The Korean Cultural Centre in Budapest presents about two hundred archival images, contemporary newspaper articles, blueprints and other documents in a local history exhibition about Frankel Leó Road and its surroundings in the 2nd District, MTI reports.

The Korean Cultural Centre moved to Frankel Leó Road in November 2019, on the 30th anniversary of diplomatic contact between Hungary and South Korea. The building, owned by the Republic of Korea, was built as an office building in 1992 and was later taken over by the Central European University and used for many years, MTI reminds, based on the institution's statement.

The Korean Cultural Centre opened in 2019 at 30-34 Frankel Leó Road (Photo: Google Maps)

The exhibition entitled "Our House, Our Street", which can be visited from Monday, presents the history of one of Budapest's defining districts. At the local history exhibition, those interested can visit the strategically important route leading to Óbuda, which has been seen by many people for centuries because of the baths. The route evoking the past touches, among other things, the Bambi Eszpresszó, which is still operating today, the former nursing home of the Mercedarians, the tomb of Gül Baba and the Wagner Villa built around it, the Komjádi swimming pool built from parts of the Császár Bath, as well as the ground-floor apartment buildings that stood around Zsigmond Square a hundred years ago too.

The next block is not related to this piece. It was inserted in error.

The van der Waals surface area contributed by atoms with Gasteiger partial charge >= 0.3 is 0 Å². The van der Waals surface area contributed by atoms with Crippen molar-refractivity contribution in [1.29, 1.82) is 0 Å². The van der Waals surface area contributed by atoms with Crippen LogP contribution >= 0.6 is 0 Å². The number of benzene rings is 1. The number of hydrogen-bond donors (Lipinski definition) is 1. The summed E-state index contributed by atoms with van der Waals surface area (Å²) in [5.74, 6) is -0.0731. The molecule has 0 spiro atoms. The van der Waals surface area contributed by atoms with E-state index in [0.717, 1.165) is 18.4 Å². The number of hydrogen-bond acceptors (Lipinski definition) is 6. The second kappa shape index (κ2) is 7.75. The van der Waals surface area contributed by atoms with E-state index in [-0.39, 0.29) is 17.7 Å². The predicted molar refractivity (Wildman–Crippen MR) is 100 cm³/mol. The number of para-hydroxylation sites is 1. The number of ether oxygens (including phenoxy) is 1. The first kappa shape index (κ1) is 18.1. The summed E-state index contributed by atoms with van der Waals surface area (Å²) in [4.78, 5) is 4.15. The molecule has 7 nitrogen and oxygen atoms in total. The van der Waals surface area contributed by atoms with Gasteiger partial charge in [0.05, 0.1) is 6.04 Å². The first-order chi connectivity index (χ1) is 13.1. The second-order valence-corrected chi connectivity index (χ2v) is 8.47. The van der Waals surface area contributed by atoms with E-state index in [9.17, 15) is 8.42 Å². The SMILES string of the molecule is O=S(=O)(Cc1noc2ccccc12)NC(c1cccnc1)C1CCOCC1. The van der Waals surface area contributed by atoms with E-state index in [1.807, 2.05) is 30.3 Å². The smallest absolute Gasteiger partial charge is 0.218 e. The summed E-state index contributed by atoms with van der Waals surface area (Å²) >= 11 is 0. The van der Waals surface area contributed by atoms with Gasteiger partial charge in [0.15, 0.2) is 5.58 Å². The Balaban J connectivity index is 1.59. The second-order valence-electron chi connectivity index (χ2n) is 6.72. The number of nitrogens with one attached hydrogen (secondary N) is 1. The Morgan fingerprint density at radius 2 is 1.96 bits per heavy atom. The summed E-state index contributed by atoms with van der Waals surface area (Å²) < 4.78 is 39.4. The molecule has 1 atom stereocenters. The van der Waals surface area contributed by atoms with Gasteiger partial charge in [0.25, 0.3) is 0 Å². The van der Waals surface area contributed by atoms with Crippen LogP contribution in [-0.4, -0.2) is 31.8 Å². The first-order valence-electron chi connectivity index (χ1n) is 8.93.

The exhibition dedicates a special chapter to the legendary Kis Buda restaurant that once operated on the site of the Centre building, which was a cultural highlight of the area and where celebrities such as Marcello Mastroianni and George W. Bush visited. In addition to almost 200 archival photos, the history of the area emerges from contemporary press reports. The exhibition examines former articles from crime news to urban development plans. Such is an opinion article from 1982 about the entertaining quarter planned for the area, a newspaper article from 1947 about the revolver battle in Zsigmond Street, or even a "minute-by-minute" report from 1911 about Ferenc Molnár's suicide attempt.

The exhibition "Our House, Our Street" presents the history of one of the capital's defining districts (Photo: Korean Cultural Centre)

In Suk Jin, the director of the centre emphasised: the buildings are always connected with the lives of those who live and work in them, and they wanted to pay tribute to their memory by creating the exhibition. By introducing the local history of the host country, they want to build bridges between the two nationalities, and hope that the visitors will get closer to Korean culture, he said.

At the exhibition, visitors can see about two hundred archival images, contemporary newspaper articles, blueprints and other documents (Photo: Korean Cultural Centre)

The organisers do not consider the collection of the exhibition material finished, they want to continue reconstructing the history of the neighbourhood together with the visitors, so they are looking for old photographs taken in and around Frankel Leó Road by the people who live here. If they find any, they can send them to the e-mail address or the postal address of the institute.

A special moving image installation can be seen in the exhibition space until the end of January, which shows the inhabitants and typical characters of Frankel Leó Road from Turkish times to the present day. The "Our House, Our Street" permanent exhibition can be visited free of charge every weekday between 12:00 pm and 8:00 pm in the Korean Cultural Centre at 30-34 Frankel Leó Road.

Source: MTI

Cover photo: Exhibition opened at the Korean Cultural Centre (Photo: Korean Cultural Centre)